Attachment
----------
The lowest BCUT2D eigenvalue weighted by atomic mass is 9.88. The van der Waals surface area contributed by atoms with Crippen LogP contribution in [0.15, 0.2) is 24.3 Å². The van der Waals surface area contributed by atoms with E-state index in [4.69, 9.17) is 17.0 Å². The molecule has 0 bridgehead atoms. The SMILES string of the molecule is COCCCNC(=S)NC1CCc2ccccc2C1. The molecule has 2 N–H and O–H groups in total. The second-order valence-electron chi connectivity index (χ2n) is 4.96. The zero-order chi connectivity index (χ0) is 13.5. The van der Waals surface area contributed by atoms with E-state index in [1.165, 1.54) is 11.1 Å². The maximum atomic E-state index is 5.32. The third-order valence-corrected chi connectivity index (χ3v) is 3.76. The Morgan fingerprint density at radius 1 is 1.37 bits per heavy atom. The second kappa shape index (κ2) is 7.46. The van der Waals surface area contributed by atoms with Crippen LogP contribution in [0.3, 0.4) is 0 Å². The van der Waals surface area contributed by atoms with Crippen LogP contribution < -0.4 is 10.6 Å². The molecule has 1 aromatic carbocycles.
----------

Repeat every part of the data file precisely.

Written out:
The lowest BCUT2D eigenvalue weighted by atomic mass is 9.88. The van der Waals surface area contributed by atoms with Crippen LogP contribution in [0.15, 0.2) is 24.3 Å². The van der Waals surface area contributed by atoms with E-state index in [4.69, 9.17) is 17.0 Å². The molecule has 0 bridgehead atoms. The SMILES string of the molecule is COCCCNC(=S)NC1CCc2ccccc2C1. The molecule has 2 N–H and O–H groups in total. The second-order valence-electron chi connectivity index (χ2n) is 4.96. The zero-order chi connectivity index (χ0) is 13.5. The van der Waals surface area contributed by atoms with E-state index in [1.165, 1.54) is 11.1 Å². The maximum atomic E-state index is 5.32. The third-order valence-corrected chi connectivity index (χ3v) is 3.76. The Morgan fingerprint density at radius 1 is 1.37 bits per heavy atom. The second kappa shape index (κ2) is 7.46. The van der Waals surface area contributed by atoms with Crippen LogP contribution in [0.3, 0.4) is 0 Å². The van der Waals surface area contributed by atoms with Crippen LogP contribution < -0.4 is 10.6 Å². The molecule has 1 aromatic carbocycles.